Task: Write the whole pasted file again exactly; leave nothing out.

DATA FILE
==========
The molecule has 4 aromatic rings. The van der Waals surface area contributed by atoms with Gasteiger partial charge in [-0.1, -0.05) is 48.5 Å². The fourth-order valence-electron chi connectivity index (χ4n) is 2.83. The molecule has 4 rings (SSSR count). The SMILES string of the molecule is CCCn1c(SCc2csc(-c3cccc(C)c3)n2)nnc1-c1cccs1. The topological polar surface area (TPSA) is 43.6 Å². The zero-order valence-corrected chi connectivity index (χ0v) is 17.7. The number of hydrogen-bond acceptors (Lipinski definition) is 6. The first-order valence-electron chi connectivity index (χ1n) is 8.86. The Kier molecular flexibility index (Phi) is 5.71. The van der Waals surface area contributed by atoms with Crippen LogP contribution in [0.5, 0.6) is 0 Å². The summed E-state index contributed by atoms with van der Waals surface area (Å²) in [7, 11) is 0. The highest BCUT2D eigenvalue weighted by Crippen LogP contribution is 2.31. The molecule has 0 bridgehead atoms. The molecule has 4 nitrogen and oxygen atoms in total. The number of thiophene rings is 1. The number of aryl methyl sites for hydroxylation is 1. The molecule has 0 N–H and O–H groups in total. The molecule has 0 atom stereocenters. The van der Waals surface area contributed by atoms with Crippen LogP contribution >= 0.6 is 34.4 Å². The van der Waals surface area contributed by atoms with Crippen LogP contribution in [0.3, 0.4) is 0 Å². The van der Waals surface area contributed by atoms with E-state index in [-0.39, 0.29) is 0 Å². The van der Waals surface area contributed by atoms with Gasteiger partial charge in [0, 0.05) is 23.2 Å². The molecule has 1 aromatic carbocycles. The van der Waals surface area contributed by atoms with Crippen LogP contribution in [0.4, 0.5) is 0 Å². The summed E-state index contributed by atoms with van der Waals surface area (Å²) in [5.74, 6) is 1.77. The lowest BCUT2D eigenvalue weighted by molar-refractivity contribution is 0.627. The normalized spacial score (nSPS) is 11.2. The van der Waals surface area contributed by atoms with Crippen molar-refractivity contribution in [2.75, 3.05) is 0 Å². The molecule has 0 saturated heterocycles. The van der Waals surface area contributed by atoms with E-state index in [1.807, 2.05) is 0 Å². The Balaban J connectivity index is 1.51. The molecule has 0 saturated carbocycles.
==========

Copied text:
The molecule has 4 aromatic rings. The van der Waals surface area contributed by atoms with Gasteiger partial charge in [-0.1, -0.05) is 48.5 Å². The fourth-order valence-electron chi connectivity index (χ4n) is 2.83. The molecule has 4 rings (SSSR count). The SMILES string of the molecule is CCCn1c(SCc2csc(-c3cccc(C)c3)n2)nnc1-c1cccs1. The topological polar surface area (TPSA) is 43.6 Å². The zero-order valence-corrected chi connectivity index (χ0v) is 17.7. The number of hydrogen-bond acceptors (Lipinski definition) is 6. The first-order valence-electron chi connectivity index (χ1n) is 8.86. The Kier molecular flexibility index (Phi) is 5.71. The van der Waals surface area contributed by atoms with Crippen LogP contribution in [0.5, 0.6) is 0 Å². The summed E-state index contributed by atoms with van der Waals surface area (Å²) in [7, 11) is 0. The highest BCUT2D eigenvalue weighted by Crippen LogP contribution is 2.31. The molecule has 0 bridgehead atoms. The molecule has 4 nitrogen and oxygen atoms in total. The number of thiophene rings is 1. The number of aryl methyl sites for hydroxylation is 1. The molecule has 0 N–H and O–H groups in total. The molecule has 0 atom stereocenters. The van der Waals surface area contributed by atoms with Crippen LogP contribution >= 0.6 is 34.4 Å². The van der Waals surface area contributed by atoms with Crippen LogP contribution in [0.3, 0.4) is 0 Å². The van der Waals surface area contributed by atoms with E-state index in [-0.39, 0.29) is 0 Å². The van der Waals surface area contributed by atoms with Gasteiger partial charge in [0, 0.05) is 23.2 Å². The molecule has 1 aromatic carbocycles. The van der Waals surface area contributed by atoms with Crippen LogP contribution in [0.4, 0.5) is 0 Å². The summed E-state index contributed by atoms with van der Waals surface area (Å²) in [5.74, 6) is 1.77. The lowest BCUT2D eigenvalue weighted by molar-refractivity contribution is 0.627. The normalized spacial score (nSPS) is 11.2. The van der Waals surface area contributed by atoms with Crippen molar-refractivity contribution in [2.75, 3.05) is 0 Å². The molecule has 0 saturated heterocycles. The van der Waals surface area contributed by atoms with E-state index in [1.807, 2.05) is 0 Å². The Balaban J connectivity index is 1.51. The molecule has 0 saturated carbocycles.